Here are some suggestions on how to create a piece that is a solid addition to your overall profile. When composing our response, we want to remember our readers.
Both the ISEE and the SSAT give you space to plan your essay. In whatever “format” works best, you should take a few moments to jot down thoughts about what you would say in response to the prompt. As a writer, I want to make it easy for them to understand my point of view and to follow my reasoning.
The writing samples are sent along with the test scores to the recipient schools designated by the families.
They provide another piece of information to the admissions team.
Roosevelt.” We don’t want our pages covered by a solid block of words.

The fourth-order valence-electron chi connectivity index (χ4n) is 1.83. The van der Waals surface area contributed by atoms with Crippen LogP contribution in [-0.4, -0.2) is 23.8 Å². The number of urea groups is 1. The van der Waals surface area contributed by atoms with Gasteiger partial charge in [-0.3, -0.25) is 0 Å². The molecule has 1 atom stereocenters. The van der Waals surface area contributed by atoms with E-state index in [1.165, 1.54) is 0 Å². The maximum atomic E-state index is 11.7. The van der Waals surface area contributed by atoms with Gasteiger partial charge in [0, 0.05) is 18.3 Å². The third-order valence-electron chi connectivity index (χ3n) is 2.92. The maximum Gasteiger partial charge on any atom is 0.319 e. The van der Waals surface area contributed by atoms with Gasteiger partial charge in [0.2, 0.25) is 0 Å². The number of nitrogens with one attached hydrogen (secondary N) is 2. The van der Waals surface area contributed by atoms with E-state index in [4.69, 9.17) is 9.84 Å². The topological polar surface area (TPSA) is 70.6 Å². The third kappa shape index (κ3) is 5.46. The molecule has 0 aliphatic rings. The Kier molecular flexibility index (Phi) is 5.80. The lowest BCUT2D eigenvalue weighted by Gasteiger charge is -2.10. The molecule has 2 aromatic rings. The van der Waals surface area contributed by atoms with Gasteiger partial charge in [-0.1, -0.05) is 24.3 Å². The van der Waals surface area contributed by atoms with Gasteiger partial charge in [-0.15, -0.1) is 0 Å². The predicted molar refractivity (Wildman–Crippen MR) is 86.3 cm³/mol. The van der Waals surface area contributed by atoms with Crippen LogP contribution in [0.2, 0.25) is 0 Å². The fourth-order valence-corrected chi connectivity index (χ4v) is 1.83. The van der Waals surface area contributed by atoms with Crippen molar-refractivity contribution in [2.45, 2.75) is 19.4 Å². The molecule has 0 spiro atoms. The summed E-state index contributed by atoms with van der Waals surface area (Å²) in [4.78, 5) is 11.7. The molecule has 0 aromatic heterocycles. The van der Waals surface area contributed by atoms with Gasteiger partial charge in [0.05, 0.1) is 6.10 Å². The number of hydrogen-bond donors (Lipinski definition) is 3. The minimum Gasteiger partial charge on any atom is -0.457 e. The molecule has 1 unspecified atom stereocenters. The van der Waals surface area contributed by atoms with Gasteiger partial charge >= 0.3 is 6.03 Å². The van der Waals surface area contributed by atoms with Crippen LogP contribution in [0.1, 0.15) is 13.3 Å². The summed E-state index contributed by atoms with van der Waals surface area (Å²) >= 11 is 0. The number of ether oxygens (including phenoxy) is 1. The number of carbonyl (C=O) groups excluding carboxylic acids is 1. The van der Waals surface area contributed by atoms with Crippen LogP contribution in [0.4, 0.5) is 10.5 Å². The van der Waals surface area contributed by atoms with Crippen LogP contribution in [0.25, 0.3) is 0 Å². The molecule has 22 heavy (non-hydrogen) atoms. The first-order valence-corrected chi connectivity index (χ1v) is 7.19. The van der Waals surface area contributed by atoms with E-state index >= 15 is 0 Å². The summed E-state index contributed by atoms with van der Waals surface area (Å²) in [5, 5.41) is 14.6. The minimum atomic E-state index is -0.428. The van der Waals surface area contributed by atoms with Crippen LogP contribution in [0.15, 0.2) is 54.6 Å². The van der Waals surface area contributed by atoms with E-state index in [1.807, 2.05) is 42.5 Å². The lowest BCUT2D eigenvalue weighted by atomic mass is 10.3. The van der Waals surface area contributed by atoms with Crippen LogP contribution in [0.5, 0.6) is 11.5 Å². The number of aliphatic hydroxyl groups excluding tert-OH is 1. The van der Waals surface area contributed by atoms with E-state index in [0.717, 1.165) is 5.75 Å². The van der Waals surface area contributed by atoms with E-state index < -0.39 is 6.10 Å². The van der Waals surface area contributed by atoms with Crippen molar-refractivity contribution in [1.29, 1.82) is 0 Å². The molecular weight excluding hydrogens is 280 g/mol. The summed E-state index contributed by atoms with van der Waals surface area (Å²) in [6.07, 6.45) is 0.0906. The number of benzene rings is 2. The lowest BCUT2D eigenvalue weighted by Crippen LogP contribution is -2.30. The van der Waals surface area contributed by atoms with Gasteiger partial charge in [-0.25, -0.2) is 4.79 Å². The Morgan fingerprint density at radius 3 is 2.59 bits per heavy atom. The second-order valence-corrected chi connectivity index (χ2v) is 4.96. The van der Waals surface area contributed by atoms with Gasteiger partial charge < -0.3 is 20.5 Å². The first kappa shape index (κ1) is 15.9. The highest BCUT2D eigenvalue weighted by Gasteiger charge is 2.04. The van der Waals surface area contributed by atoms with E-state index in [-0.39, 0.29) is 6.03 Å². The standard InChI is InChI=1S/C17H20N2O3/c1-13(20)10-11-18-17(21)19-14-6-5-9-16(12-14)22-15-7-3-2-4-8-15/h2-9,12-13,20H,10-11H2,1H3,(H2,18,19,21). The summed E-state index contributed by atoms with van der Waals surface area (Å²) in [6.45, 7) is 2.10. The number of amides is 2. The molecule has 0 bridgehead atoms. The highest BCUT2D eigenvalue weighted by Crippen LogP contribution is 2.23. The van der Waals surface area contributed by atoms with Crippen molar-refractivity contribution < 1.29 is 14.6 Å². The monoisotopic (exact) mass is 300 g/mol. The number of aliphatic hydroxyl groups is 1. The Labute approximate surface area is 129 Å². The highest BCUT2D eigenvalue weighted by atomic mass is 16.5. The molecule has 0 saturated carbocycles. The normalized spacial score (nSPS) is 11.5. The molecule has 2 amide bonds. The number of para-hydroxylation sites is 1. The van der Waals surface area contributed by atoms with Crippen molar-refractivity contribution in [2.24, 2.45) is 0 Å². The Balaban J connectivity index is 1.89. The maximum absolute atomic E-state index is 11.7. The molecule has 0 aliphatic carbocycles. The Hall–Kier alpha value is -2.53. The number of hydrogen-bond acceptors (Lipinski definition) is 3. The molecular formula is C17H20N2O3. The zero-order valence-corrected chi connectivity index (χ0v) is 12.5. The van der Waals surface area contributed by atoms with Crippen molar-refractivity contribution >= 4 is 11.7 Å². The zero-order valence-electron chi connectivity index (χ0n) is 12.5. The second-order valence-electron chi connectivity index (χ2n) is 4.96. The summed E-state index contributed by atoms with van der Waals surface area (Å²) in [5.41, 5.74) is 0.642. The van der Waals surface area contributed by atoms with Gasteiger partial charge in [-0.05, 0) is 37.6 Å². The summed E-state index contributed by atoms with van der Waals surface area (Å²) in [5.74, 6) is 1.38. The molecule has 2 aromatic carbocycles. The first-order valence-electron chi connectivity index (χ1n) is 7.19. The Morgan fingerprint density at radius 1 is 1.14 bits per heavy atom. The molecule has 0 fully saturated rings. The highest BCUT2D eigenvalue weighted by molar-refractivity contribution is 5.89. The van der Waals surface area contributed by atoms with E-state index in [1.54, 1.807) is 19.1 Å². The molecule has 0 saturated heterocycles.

We want clear paragraph breaks to indicate new subjects.Support for your claims can come from history, books you’ve read, or real life.What personal experiences can you draw on to back up your statements?Students get a chance to practice when taking the tests in the Prep Matters office. Then, as you write, you’ll have a handy checklist to aid in the process.Additionally, tutors may assign an essay as part of the homework. Take just a few minutes - maximum five, for the planning stage.Remember, clarity is worth more than having the most obscure words in our writing.We want to make reviewing our essay a pleasant task for the reader.Naturally, parents are concerned about how to best prepare students for the essays. Read these with your student to be sure they know what to expect. Neither the SSAT nor the ISEE writing samples are scored.Although students will want to make a good impression, it is important to remember that no score is given to the essay.Instead of spending time and energy wondering how to ace the essay, try spending a little more time clarifying your strategies for the multiple choice sections of the test, which are scored. This planning sheet is not reviewed by the school, so students should format in a way that is quick and clear to them.The writing sample represents another opportunity for the school to get to know the student. Brainstorm and get the ideas you will use out of your head and onto the page.